Studying these cells could lead to new treatments for diseases ranging from gastrointestinal disease to diabetes.
FUELS AND VEHICLES FOR 2020
An MIT assessment of likely new technologies for passenger cars in 2020 has come up with no overall winners in the race for cars with lower greenhouse-gas and other emissions. Initial results show that the gains from continued work on conventional fuels and vehicles are so great that emerging technologies like the fuel cell will have trouble competing.
By 2020, conventional vehicles will be twice as efficient, half as polluting and cost little more than they do now. New technologies will provide somewhat greater efficiency and emissions gains but at a much higher cost.
The researchers compared the technologies using data from various sources, adjusted so that key assumptions were consistent. The assessment examined how vehicle purchasers, fuel manufacturers, vehicle distributors, and other major "stakeholders" would trade off dozens of characteristics of different technologies. It confirmed that what is unimportant to one stakeholder group can be a real "show-stopper" for another. Identifying showstoppers and developing strategies to overcome them is the researchers' ultimate goal.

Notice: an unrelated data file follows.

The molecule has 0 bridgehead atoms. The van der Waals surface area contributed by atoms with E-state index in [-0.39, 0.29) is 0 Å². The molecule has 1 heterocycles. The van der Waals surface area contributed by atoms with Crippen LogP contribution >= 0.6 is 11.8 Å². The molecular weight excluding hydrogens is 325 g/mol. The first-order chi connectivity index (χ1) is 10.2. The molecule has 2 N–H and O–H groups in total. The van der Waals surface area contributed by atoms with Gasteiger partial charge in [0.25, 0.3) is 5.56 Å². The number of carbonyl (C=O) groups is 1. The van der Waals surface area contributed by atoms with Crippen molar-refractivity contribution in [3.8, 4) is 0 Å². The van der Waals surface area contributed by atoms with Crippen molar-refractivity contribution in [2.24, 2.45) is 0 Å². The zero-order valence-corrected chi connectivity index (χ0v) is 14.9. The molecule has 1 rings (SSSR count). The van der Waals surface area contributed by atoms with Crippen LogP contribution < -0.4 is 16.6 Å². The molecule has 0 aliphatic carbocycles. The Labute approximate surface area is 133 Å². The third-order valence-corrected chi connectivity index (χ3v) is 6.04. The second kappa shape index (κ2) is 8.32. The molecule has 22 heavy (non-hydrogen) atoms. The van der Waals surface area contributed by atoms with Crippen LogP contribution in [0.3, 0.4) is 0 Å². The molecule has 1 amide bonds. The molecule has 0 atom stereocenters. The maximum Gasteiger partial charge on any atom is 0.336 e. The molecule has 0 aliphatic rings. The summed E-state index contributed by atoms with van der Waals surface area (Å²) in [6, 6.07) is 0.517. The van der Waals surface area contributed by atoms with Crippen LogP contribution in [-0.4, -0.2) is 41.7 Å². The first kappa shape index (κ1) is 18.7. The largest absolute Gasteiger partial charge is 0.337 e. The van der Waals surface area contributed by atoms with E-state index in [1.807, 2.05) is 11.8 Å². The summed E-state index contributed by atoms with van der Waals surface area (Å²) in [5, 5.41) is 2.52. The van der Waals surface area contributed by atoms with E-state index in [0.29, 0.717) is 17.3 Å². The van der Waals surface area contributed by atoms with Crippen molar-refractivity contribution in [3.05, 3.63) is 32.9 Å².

The work was led by Drs. Malcolm Weiss and Elisabeth Drake of the Energy Laboratory; Dr. Andreas Schafer of the Center for Technology, Policy and Industrial Development; and Professor John Heywood of mechanical engineering. This research was supported by the V. Kann Rasmussen Foundation and by Chevron, Exxon, Mobil and Norsk Hydro.
A version of this article appeared in MIT Tech Talk on March 8, 2000.